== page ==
Brian Topp‘s energetic Ljós for saxophone and electronics faces the inverse problem as Choi’s. The opening blur of augmented instrumental/electronic gestures sounds disjunct and oversaturated with reverb, but brilliantly threads into a satisfying climax. Topp mines the sonic commonalities of sampled voice and live saxophone with careful consideration, and saxophonist Justin Massey assuredly delivers the performance.

The standout of the compilation is Akiko Hatakeyama’sち – chi. A lush drone slowly develops into a bed of tones, supporting Hatakeyama’s mournful vocalizations. This patient soundscape would be satisfying enough, but what truly makes the piece is its performance. The drones are all generated by sensors measuring luminescence of candles that Hatakeyama lights and moves with ritualistic purpose, her voice affecting the jittering flames and thus ensuring constant undulation in the drone. The total affect is a simple, wholly unified, and assured work. Sadly, the visual is not part of SEAMUS’s release and must be found on her website.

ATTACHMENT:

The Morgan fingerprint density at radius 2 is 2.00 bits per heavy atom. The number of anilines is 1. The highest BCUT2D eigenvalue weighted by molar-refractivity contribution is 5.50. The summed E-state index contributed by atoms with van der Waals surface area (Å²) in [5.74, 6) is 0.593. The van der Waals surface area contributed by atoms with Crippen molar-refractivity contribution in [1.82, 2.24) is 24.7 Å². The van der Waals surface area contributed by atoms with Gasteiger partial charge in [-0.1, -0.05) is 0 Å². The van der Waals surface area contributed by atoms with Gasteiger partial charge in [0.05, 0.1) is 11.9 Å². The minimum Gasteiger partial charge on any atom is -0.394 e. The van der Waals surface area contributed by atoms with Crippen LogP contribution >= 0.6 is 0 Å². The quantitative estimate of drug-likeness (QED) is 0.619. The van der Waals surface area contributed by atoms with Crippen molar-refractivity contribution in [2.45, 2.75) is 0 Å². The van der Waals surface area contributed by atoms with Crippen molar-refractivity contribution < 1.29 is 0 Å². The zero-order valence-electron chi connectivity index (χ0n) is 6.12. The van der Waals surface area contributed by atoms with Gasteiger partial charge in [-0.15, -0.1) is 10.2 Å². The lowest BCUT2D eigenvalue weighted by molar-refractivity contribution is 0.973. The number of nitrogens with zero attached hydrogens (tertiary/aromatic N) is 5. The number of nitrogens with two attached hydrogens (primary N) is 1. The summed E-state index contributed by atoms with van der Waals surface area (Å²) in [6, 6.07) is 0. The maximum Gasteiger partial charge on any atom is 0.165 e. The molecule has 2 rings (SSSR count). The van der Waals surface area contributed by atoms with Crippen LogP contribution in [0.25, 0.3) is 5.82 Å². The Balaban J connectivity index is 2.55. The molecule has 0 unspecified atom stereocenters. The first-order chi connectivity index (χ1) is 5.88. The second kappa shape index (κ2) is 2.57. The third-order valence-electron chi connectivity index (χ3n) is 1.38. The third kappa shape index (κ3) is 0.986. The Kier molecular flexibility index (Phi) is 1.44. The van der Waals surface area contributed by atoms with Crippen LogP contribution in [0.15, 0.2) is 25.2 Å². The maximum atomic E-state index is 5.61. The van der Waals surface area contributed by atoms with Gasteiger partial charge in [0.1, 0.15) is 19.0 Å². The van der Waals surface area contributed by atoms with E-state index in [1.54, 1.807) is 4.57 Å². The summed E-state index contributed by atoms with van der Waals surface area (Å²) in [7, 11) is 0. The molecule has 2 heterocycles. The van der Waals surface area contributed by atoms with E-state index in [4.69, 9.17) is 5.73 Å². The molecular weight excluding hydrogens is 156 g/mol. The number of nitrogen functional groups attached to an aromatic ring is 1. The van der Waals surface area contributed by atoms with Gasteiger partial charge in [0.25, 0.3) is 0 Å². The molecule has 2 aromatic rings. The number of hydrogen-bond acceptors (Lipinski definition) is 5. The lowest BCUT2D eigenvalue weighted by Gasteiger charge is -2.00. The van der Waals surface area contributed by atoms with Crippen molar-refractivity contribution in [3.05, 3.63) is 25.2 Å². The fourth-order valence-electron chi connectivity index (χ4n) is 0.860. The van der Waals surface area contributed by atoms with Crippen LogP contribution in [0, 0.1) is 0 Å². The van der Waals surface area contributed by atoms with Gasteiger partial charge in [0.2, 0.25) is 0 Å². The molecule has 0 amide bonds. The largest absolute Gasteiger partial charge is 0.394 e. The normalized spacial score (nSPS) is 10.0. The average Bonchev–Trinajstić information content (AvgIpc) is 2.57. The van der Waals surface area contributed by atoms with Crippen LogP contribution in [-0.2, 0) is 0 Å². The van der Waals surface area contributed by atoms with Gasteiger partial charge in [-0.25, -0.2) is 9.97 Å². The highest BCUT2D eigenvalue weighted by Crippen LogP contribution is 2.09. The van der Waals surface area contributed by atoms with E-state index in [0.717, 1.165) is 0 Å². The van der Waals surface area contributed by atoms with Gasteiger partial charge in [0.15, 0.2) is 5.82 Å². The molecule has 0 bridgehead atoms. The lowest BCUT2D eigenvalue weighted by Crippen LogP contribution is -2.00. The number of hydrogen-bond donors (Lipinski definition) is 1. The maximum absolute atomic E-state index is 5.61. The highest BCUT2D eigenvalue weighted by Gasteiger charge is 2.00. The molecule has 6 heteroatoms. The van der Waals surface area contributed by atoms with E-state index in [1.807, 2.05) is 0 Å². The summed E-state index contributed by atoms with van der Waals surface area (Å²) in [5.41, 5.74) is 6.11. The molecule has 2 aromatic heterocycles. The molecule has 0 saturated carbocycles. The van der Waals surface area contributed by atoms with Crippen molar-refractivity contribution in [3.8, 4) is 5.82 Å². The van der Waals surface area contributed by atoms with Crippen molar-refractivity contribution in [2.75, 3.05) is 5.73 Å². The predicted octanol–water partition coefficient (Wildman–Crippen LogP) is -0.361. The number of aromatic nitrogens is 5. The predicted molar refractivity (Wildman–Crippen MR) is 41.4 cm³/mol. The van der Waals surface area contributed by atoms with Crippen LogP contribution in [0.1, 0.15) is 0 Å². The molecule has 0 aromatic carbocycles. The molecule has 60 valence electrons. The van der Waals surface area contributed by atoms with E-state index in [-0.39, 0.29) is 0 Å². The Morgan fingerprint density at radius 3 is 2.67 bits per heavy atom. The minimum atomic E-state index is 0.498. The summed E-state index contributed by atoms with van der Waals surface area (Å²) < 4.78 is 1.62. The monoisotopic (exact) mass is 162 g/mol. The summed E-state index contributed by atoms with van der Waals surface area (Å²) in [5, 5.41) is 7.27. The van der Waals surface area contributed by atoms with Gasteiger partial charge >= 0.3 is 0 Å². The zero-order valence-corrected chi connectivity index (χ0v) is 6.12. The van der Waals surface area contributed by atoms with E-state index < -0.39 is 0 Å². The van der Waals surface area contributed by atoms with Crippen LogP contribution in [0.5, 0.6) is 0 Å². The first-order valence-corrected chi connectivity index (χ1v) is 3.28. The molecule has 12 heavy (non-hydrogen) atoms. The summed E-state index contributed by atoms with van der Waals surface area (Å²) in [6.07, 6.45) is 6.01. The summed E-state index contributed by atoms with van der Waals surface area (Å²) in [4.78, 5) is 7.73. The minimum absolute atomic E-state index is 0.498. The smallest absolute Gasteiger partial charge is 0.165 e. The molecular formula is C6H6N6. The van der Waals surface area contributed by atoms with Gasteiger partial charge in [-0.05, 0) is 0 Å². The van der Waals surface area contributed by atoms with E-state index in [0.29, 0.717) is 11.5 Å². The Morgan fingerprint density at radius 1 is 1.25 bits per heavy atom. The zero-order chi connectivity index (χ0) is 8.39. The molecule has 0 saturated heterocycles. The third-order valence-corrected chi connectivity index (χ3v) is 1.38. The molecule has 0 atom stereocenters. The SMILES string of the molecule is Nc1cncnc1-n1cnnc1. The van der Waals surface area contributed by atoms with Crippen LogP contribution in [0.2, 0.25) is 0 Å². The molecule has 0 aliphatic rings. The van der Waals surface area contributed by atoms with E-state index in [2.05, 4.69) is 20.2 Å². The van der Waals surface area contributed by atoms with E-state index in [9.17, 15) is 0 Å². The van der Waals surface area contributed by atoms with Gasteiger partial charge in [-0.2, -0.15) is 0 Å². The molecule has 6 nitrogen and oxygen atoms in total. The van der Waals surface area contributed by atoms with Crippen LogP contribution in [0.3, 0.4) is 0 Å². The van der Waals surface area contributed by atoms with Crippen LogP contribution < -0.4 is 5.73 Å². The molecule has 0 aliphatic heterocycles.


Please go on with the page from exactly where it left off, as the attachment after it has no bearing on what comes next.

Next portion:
This reliance on aural presentation seems to be a limitation of SEAMUS’s assumed format; a later track, Chi Wang’s Peony Garden, also has a significant visual component as Wang manipulates four suspended Wii controllers to advance a fractured adaptation of a traditional Kunqu opera. While Hatakeyama’s piece holds up despite the missing information, the interactivity of Wang’s performance adds a dramatic element absent in the music alone. The chattering voices and desolate chimes engross the listener in the context of a visual performance; otherwise, the sounds grow tiresome.

Lucas Marshall Smith’s In His Hands provides a welcome departure from the homogenous “SEAMUS house style” of previous pieces. Extended vocalizations, hymnody, and menacing electronic growls augment his recitation of an 18th century Jonathan Edwards sermon. Unfortunately, ineffective dramaturgy weakens the piece. Smith’s approach to the desired commentary feels heavy-handed, making little developmental use of the sonic palette at his disposal and leaving no room for reflection. That said, Smith’s approach to composition stands out for its bold theatricality and is a voice (literally) to pay attention to.